“It just builds a friendship at the end of the day,” said Reddick, an edge rusher with seven and a half sacks this season. “Then, when you get on the field, we’re all happy for each other, and we all want each other to do good.” He added: “And we get to talk about other subjects; we don’t have to talk about football with each other.”
The amount of time that Eagles players spend on the game varies, but Gardner-Johnson and Gainwell might be the team’s most avid gamers, regularly livestreaming hours of gameplay each day on Twitch. They both have their own servers (Sanders’s character was in prison on Gardner-Johnson’s server at the time of an interview earlier this season) and have lured teammates into their worlds.
“A lot of people, especially me, are just at home doing nothing,” Sanders said. “Since I’ve got my PC, I’ve been on the game more and calling people more.”
The basement of Gardner-Johnson’s townhouse serves as his gaming and football headquarters. The room features his football memorabilia — cleats, game balls and a shelf with two footballs he intercepted from Tampa Bay Buccaneers quarterback Tom Brady. Tucked on the opposite side of the room is his gaming oasis, which cost $10,000, he said.
The setup includes two monitors, a gaming keyboard, a headset, and wall lights that spell “2X,” a reference to one of Gardner-Johnson’s nicknames, which he says is a reminder to give twice the effort in any task. It’s also the name of the e-sports team he owns, 2X Global.
Football creeps into the gaming area in two places: a circular screen that sits inside Gardner-Johnson’s PC that displays a GIF of him taunting Brady during a Saints win, and his gaming chair, which he took from the Eagles’ locker room. He says he “has to wear” his furry Balenciaga slippers when he plays, toggling between two characters, Lil Juvie, a business owner, and Cameron Rooks, a police officer.
On the field, Gardner-Johnson is having the best year of his career, leading the N.F.L. with six interceptions and having secured 59 tackles, the second-highest total of his career with seven games to go. In one corner of the basement sits a whiteboard with his goals for the season, many of which he has surpassed, such as having at least five interceptions and 50 tackles by the Eagles’ game against the Green Bay Packers on Sunday night.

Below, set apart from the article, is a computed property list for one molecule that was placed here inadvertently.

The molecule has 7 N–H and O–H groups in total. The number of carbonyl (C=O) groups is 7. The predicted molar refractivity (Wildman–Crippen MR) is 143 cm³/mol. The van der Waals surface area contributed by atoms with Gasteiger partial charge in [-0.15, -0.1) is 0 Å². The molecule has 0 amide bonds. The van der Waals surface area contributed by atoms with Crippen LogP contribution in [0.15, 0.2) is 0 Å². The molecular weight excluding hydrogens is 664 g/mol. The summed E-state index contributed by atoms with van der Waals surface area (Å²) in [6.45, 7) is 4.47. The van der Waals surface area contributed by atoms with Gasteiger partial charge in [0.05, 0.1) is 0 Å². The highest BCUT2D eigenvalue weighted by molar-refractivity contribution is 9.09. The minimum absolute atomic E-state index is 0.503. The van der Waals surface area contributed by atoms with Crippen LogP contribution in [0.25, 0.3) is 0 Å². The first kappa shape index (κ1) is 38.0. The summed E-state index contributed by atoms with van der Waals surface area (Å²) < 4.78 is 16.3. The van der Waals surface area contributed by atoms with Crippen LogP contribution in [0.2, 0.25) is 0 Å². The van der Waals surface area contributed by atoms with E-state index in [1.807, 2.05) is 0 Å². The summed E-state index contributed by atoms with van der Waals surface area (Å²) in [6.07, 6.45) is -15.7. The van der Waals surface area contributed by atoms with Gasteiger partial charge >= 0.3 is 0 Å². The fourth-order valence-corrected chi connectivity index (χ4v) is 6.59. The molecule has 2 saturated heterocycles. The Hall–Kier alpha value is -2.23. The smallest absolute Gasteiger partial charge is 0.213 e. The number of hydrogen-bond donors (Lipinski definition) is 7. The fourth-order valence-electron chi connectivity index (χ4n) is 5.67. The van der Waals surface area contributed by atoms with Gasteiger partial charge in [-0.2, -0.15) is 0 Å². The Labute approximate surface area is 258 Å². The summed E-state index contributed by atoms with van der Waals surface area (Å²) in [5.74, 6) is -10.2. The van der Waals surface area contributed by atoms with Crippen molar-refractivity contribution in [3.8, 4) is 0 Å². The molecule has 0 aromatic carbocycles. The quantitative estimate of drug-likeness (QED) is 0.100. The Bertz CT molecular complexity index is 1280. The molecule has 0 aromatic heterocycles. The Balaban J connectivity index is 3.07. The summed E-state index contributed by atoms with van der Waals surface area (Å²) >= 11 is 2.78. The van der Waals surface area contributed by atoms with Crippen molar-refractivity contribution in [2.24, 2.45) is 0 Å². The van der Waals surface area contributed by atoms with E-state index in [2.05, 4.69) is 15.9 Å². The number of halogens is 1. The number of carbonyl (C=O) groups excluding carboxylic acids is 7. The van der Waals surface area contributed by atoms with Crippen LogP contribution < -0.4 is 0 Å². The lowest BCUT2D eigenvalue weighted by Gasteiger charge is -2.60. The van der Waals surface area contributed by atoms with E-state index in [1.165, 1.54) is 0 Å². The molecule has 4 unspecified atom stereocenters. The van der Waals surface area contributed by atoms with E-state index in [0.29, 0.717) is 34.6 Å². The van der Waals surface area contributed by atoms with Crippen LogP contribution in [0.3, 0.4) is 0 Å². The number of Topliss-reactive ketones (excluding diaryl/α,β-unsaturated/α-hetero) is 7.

Gardner-Johnson said he was “probably the cockiest player you’re ever going to meet,” and he has earned a reputation for being an agitator for his antics on the field, which include goading receivers he has covered into throwing punches; emphatically kicking and punching the logo of the Atlanta Falcons, a rival team, after a win last season; and taunting Brady.
But his video game interactions — not only with his fellow players, but also with gamers who cannot afford the high-end equipment he uses — has humbled him, he said, and changed his approach to football. He has a large framed picture in his basement, next to his football goals for the season, that reads, “Kill Your Ego,” as a daily reminder.
“That’s why I ain’t been so loud this year,” Gardner-Johnson said, noting that he had curtailed his trash-talking this season. “I just been, like, quiet and chill.” He added, “I just want to play football, come home and play video games.”